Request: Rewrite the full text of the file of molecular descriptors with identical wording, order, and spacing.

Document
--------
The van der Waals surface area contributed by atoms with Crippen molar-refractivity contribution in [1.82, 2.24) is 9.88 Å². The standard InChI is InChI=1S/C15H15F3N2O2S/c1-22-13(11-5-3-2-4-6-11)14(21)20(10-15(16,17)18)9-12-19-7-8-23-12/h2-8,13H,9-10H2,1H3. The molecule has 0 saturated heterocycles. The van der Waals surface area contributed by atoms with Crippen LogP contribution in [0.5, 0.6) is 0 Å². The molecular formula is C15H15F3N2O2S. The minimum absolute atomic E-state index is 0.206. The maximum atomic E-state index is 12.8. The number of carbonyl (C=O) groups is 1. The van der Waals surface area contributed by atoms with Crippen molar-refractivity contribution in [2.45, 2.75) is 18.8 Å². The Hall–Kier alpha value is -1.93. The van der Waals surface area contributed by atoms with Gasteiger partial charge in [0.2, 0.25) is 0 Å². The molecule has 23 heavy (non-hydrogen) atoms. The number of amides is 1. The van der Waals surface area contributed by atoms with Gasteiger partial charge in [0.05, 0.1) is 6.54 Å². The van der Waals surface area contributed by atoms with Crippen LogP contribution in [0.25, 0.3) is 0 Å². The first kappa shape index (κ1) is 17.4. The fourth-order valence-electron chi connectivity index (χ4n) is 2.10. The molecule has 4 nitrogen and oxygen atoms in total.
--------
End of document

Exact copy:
The van der Waals surface area contributed by atoms with Crippen molar-refractivity contribution in [1.82, 2.24) is 9.88 Å². The standard InChI is InChI=1S/C15H15F3N2O2S/c1-22-13(11-5-3-2-4-6-11)14(21)20(10-15(16,17)18)9-12-19-7-8-23-12/h2-8,13H,9-10H2,1H3. The molecule has 0 saturated heterocycles. The van der Waals surface area contributed by atoms with Crippen LogP contribution in [0.5, 0.6) is 0 Å². The molecular formula is C15H15F3N2O2S. The minimum absolute atomic E-state index is 0.206. The maximum atomic E-state index is 12.8. The number of carbonyl (C=O) groups is 1. The van der Waals surface area contributed by atoms with Crippen molar-refractivity contribution in [2.45, 2.75) is 18.8 Å². The Hall–Kier alpha value is -1.93. The van der Waals surface area contributed by atoms with Gasteiger partial charge in [0.2, 0.25) is 0 Å². The molecule has 23 heavy (non-hydrogen) atoms. The number of amides is 1. The van der Waals surface area contributed by atoms with Gasteiger partial charge in [0.05, 0.1) is 6.54 Å². The van der Waals surface area contributed by atoms with Crippen LogP contribution in [0.25, 0.3) is 0 Å². The first kappa shape index (κ1) is 17.4. The fourth-order valence-electron chi connectivity index (χ4n) is 2.10. The molecule has 4 nitrogen and oxygen atoms in total.